Subjective advantages: The biggest thing I realized is there are a lot of subjective decisions left to the referee, especially when giving advantages. So, basically the important thing there is to be consistent. Here are some things the IBJJF clarifies about advantages that was useful for me at this tournament:

  • Escape submission without holding position: Rule #3.3.1 When one athlete comes to point-scoring positions but only gets out of the submission in hold without staying in these positions, he/she will not receive any advantage for that positions.
  • No advantage for a takedown if it started as a defense to a sweep: Rule #3.4 Athletes who, in defending a sweep, return their opponent back-down or sideways on the ground shall not be awarded the takedown-related two points or advantage point.
  • Assessing “danger”: 5.2 An advantage is counted when the move to a point-scoring pass position is incomplete. The referee should assess whether the opponent was in any real danger and if the athlete clearly came close to reaching the point-scoring pass position.
  • Assessing “danger” again: 5.3 The athlete shall be awarded an advantage-point when he/she attempts a submission hold where the opponent is in real danger of submitting. Again, it is the referee’s duty to assess how close the submission hold came to fruition.

Never forget: I’m expected to remember (sometimes for over a minute) how the positions progressed so that when a new position is finally stabilized, I can give points or advantages. See the “zoning out” problem above. (Rule #5.4: The referee may only award an advantage point once there is no longer a chance of the athlete reaching a point-scoring position.)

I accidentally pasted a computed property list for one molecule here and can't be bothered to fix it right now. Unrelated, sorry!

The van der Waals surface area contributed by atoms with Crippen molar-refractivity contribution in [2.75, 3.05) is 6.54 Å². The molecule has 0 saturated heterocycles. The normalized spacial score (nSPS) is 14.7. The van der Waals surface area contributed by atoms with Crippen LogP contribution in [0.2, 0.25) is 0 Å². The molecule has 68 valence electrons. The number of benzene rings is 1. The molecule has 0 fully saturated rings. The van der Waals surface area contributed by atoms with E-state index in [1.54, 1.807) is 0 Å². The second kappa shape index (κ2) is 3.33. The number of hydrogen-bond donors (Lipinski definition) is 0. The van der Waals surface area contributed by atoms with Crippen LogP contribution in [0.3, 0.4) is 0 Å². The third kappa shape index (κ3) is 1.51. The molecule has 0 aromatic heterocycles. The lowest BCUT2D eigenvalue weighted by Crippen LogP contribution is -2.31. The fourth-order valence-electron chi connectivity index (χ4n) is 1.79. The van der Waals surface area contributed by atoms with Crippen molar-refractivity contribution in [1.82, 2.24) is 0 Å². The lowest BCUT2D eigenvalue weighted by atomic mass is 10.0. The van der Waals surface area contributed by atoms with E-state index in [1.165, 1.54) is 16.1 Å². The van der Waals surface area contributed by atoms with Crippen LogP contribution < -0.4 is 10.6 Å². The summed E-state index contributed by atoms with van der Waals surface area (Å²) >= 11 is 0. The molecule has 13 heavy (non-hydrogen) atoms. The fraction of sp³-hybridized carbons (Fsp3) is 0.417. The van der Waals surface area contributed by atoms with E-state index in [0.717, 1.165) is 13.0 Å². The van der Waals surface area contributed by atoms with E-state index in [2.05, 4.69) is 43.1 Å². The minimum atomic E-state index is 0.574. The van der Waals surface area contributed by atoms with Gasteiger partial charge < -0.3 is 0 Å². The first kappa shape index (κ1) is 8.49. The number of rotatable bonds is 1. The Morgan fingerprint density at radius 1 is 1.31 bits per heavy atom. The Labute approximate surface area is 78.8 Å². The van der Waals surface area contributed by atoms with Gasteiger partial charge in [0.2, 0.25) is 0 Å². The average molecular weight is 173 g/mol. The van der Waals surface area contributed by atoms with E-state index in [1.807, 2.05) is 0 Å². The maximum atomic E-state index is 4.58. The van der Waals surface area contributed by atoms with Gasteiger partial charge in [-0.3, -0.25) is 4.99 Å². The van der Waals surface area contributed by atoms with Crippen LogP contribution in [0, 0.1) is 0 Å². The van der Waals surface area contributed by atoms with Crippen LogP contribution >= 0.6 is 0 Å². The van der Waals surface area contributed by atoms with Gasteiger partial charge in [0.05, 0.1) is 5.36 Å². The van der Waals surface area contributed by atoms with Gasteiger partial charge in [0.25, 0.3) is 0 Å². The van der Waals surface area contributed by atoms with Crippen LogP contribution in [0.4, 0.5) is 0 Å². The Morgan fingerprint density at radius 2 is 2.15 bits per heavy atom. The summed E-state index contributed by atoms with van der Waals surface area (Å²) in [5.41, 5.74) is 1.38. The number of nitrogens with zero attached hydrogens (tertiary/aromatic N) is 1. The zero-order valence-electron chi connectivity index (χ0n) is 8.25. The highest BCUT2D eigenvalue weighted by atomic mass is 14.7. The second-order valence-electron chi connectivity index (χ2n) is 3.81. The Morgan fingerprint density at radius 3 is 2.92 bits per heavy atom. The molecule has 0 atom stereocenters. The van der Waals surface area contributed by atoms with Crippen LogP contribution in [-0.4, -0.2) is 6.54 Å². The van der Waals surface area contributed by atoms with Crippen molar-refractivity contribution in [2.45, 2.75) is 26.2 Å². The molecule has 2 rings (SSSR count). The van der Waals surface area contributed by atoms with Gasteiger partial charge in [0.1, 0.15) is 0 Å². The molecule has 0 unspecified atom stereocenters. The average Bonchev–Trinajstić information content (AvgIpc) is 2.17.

Half guard: Why, why, why are we still supposed to give an advantage for reaching half guard? I don’t care if your opponent’s back is flat on the ground. I don’t care if you have an underhook and he is weeping from the shoulder pressure. Get past his legs! This one was a very annoying rule, because it forced me to pay attention to the incredible amount of half guard hugging that was going on. (Rule #5.7 Examples of Advantage Points: When the top athlete achieves half-guard position, with exception to reverse half-guard.)

Other Highlights

Marco Perazzo, of NJMA fame, and an interviewee on the Take It Uneasy podcast, was working the scoreboard. He brought his alter ego this time: a kind gentle soul who showered me with praise and polite small talk. His previous Hellfish appearance was slightly less reserved:

There was a black belt superfight between two technical, athletic dudes Anton Berzin and Derek Leyer. Just good jiu jitsu. The fans won:

Alright, that wraps up my professional coverage of this once-in-a-lifetime event. Champions were made. Wills were broken. Fun was had by all. I highly recommend that everyone, EVERYONE compete in the next one.